The new season of Mad Men is underway, the Breaking Bad premiere date is set, so as soon as the new season of Louie gets going, our summer viewing needs will be all taken care — oh hell, that’s right, Louie won’t be back until next spring. His new special has already aired, his promo tour for it is over; how the hell do you get your Louis C.K. fix these days? From YouTube, of course. Strangely, not many people are aware that Louie worked his way up to writing, directing, editing, and starring in Louie with two decades of short and indie film work; a quick tour of his early films offers a tantalizing glimpse at the development of his considerable …Read More
Earlier this week, Conan O’Brien’s website commemorated the 20th anniversary of his audition for Late Night by releasing a short clip from it, an abbreviated “mock show” in which he interviewed Mimi Rogers and Jason Alexander in front of a live studio audience. O’Brien is clearly nervous (and can you blame him?), but Lorne Michaels and the Late Night producers saw something in that performance, and gave him a shot. That’s the beauty of the great comic audition — even when a talent is a little rough around the edges, the joy of discovering someone fresh, new, and funny wins out. After the jump, we’ll take a look at that tape and several other killer auditions from very funny folks.
Last week, the folks at Gawker did a bit of celebrity archaeology, discovering a 1993 TV ad for the NRA that featured a very young Molly Shannon. The soon-to-be Mary Catherine reached out to the site, emphasizing that she appeared in the spot when she was — direct quote, with emphasis — “A STRUGGLING ACTRESS,” and while we understand her taking pains to separate the spot from her own views, she’s hardly the first future famous funny person whose early work was only humorous in retrospect, and unintentionally. After the jump, we’ve got early commercials by several of our favorite comic actors — all equally embarrassing.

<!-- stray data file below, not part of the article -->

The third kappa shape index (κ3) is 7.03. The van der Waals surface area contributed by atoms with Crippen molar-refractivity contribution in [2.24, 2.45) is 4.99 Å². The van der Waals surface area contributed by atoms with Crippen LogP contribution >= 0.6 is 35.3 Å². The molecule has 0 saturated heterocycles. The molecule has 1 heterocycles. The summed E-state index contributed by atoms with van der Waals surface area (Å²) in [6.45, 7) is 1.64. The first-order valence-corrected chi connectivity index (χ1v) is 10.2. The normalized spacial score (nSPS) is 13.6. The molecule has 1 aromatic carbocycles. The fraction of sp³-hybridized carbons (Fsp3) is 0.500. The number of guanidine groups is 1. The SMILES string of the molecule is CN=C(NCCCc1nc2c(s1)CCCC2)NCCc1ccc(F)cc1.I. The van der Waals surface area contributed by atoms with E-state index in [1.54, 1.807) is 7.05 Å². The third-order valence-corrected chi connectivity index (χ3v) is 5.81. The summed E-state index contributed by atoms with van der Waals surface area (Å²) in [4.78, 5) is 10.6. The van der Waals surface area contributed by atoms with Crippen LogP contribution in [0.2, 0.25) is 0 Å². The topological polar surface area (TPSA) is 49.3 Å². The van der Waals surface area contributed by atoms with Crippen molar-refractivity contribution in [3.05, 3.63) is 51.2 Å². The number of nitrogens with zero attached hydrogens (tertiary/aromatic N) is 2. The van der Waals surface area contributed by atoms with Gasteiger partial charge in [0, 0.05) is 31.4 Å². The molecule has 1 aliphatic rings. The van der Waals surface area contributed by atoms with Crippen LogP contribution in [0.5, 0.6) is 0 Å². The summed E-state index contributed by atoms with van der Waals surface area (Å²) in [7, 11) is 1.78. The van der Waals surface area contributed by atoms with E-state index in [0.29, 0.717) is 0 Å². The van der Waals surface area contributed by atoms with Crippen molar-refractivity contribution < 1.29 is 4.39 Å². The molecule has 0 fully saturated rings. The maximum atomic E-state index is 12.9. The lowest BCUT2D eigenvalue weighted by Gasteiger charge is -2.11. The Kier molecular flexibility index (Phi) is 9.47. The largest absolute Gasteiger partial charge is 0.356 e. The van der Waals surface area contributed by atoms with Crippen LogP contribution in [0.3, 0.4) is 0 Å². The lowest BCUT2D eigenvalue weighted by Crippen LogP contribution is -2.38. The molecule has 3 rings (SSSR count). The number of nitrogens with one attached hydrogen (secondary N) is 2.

Disney’s Oz the Great and Powerful is out this Friday, in case you haven’t looked at a magazine or a television or the side of a bus recently, and while we know it’s a big-budget would-be Mouse blockbuster, attempting to replicate the astonishing (and frankly inexplicable) success of Burton’s Alice in Wonderland three years back, we still had to pick our jaws up off the floor when we got a look at its monster budget: $325 million in production and marketing costs. Yes, you read that right: 325. No extra numbers in there.
Indie producers at Sundance would be wise to steer your film editor away from their screenings, since (for the second year in a row, to say nothing of Tribeca and SXSW) practically none of the films I saw over my six days in Park City managed to grab any prizes at Saturday night’s big award ceremony. I’m all out of theories for why I’m so bad at picking these things — but it’s something we’re all going to have to come to terms with, apparently. Not to worry, though; many of the very good films I did manage to see will be coming your way over the next few months, so let’s take a look at films that won both awards and big-money deals.